In respect to the gospel, they are enemies on your account; but in respect to election, they are beloved because of the patriarchs.
For the gifts and the call of God are irrevocable.
5 Just as you once disobeyed God but have now received mercy because of their disobedience,
so they have now disobeyed in order that, by virtue of the mercy shown to you, they too may (now) receive mercy.
For God delivered all to disobedience, that he might have mercy upon all.
6 Oh, the depth of the riches and wisdom and knowledge of God! How inscrutable are his judgments and how unsearchable his ways!
“For who has known the mind of the Lord 7 or who has been his counselor?”
8 “Or who has given him anything that he may be repaid?”
For from him and through him and for him are all things. To him be glory forever. Amen.
1 [1-10] Although Israel has been unfaithful to the prophetic message of the gospel (⇒ Romans 10:14-21), God remains faithful to Israel. Proof of the divine fidelity lies in the existence of Jewish Christians like Paul himself. The unbelieving Jews, says Paul, have been blinded by the Christian teaching concerning the Messiah.
2 [11-15] The unbelief of the Jews has paved the way for the preaching of the gospel to the Gentiles and for their easier acceptance of it outside the context of Jewish culture. Through his mission to the Gentiles Paul also hopes to fill his fellow Jews with jealousy. Hence he hastens to fill the entire Mediterranean world with the gospel. Once all the Gentile nations have heard the gospel, Israel as a whole is expected to embrace it. This will be tantamount to resurrection of the dead, that is, the reappearance of Jesus Christ with all the believers at the end of time.
3 [16-24] Israel remains holy in the eyes of God and stands as a witness to the faith described in the Old Testament because of the firstfruits (or the first piece baked) (⇒ Romans 11:16), that is, the converted remnant, and the root that is holy, that is, the patriarchs (⇒ Romans 11:16). The Jews’ failure to believe in Christ is a warning to Gentile Christians to be on guard against any semblance of anti-Jewish arrogance, that is, failure to recognize their total dependence on divine grace.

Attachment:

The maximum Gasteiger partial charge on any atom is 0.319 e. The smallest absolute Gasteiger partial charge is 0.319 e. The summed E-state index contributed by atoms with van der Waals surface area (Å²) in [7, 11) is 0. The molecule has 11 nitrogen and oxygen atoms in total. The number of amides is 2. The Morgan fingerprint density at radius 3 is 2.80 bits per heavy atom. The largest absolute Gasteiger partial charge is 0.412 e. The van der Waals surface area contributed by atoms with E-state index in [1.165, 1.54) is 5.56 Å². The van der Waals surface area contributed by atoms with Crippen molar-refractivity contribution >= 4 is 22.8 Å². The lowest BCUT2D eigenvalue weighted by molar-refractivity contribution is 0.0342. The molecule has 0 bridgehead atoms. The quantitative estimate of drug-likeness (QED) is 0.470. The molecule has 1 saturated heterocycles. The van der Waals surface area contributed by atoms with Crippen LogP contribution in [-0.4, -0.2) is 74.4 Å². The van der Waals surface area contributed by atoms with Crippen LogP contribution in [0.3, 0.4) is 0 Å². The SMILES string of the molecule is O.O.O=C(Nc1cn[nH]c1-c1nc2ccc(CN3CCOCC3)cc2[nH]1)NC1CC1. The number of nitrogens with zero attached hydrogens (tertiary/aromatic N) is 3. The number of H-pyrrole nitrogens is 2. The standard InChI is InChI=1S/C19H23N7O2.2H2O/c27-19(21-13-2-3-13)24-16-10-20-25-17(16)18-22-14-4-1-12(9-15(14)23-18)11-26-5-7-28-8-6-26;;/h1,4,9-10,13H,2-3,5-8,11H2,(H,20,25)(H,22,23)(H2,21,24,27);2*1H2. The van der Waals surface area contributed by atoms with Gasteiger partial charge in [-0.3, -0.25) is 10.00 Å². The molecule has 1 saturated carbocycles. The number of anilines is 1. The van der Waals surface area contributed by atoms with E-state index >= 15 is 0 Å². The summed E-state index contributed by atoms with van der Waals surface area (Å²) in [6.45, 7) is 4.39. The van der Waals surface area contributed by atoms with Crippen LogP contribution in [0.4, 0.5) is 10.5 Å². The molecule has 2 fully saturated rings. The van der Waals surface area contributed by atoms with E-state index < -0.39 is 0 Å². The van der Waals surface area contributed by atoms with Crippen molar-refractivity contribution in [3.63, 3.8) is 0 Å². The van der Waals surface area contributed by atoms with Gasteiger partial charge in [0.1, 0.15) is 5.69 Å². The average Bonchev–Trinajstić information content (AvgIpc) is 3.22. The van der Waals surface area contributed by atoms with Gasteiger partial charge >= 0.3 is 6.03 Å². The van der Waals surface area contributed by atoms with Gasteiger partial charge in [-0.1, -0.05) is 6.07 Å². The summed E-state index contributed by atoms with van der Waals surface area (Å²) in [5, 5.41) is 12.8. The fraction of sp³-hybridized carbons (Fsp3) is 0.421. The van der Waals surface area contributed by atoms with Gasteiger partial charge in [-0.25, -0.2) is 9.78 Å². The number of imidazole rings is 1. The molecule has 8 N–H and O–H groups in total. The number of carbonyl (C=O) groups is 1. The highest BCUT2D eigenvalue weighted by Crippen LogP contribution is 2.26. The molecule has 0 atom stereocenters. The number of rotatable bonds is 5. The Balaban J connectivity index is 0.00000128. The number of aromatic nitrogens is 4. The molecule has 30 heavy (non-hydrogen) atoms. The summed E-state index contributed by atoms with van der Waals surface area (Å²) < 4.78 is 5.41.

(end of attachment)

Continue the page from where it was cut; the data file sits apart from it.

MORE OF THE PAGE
4 [25-29] In God’s design, Israel’s unbelief is being used to grant the light of faith to the Gentiles. Meanwhile, Israel remains dear to God (cf ⇒ Romans 9:13), still the object of special providence, the mystery of which will one day be revealed.
5 [30-32] Israel, together with the Gentiles who have been handed over to all manner of vices (Romans 1), has been delivered . . . to disobedience. The conclusion of ⇒ Romans 11:32 repeats the thought of ⇒ Romans 5:20, “Where sin increased, grace overflowed all the more.”
6 [33-36] This final reflection celebrates the wisdom of God’s plan of salvation. As Paul has indicated throughout these chapters, both Jew and Gentile, despite the religious recalcitrance of each, have received the gift of faith. The methods used by God in making this outreach to the world stagger human comprehension but are at the same time a dazzling invitation to abiding faith.
7  The citation is from the Greek text of ⇒ Isaiah 40:13. Paul does not explicitly mention Isaiah in this verse, nor Job in 11:35.
8  Paul quotes from an old Greek version of Jb 41, 3a, which differs from the Hebrew text (⇒ Job 41:11a).